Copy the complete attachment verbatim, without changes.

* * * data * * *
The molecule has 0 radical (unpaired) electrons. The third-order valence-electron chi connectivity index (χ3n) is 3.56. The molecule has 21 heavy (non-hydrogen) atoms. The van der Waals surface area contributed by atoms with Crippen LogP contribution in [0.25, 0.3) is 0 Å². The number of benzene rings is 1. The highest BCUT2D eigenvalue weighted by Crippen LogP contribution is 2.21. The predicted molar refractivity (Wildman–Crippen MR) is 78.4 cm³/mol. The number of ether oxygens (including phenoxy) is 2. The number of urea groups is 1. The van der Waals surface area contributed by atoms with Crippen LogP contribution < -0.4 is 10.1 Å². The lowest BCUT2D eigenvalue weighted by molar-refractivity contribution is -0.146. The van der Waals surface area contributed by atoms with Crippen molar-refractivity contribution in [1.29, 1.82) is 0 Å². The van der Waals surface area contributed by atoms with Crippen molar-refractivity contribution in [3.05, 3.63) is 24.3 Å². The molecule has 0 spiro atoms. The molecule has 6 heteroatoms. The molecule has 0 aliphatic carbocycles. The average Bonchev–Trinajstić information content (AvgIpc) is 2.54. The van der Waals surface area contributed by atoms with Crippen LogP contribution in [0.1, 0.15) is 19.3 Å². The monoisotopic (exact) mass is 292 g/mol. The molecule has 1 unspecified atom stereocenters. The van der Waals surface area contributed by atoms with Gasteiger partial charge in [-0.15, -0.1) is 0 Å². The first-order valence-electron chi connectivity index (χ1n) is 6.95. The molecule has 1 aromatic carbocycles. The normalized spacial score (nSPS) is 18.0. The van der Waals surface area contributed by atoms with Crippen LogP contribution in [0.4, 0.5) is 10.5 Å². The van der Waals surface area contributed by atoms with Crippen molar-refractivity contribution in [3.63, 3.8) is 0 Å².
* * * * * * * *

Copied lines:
The molecule has 0 radical (unpaired) electrons. The third-order valence-electron chi connectivity index (χ3n) is 3.56. The molecule has 21 heavy (non-hydrogen) atoms. The van der Waals surface area contributed by atoms with Crippen LogP contribution in [0.25, 0.3) is 0 Å². The number of benzene rings is 1. The highest BCUT2D eigenvalue weighted by Crippen LogP contribution is 2.21. The predicted molar refractivity (Wildman–Crippen MR) is 78.4 cm³/mol. The number of ether oxygens (including phenoxy) is 2. The number of urea groups is 1. The van der Waals surface area contributed by atoms with Crippen LogP contribution < -0.4 is 10.1 Å². The lowest BCUT2D eigenvalue weighted by molar-refractivity contribution is -0.146. The van der Waals surface area contributed by atoms with Crippen molar-refractivity contribution in [1.29, 1.82) is 0 Å². The van der Waals surface area contributed by atoms with Crippen molar-refractivity contribution in [3.05, 3.63) is 24.3 Å². The molecule has 0 spiro atoms. The molecule has 6 heteroatoms. The molecule has 0 aliphatic carbocycles. The average Bonchev–Trinajstić information content (AvgIpc) is 2.54. The van der Waals surface area contributed by atoms with Crippen LogP contribution in [0.1, 0.15) is 19.3 Å². The monoisotopic (exact) mass is 292 g/mol. The molecule has 1 unspecified atom stereocenters. The van der Waals surface area contributed by atoms with Gasteiger partial charge in [-0.15, -0.1) is 0 Å². The first-order valence-electron chi connectivity index (χ1n) is 6.95. The molecule has 1 aromatic carbocycles. The normalized spacial score (nSPS) is 18.0. The van der Waals surface area contributed by atoms with Crippen LogP contribution in [0.4, 0.5) is 10.5 Å². The van der Waals surface area contributed by atoms with Crippen molar-refractivity contribution in [3.63, 3.8) is 0 Å².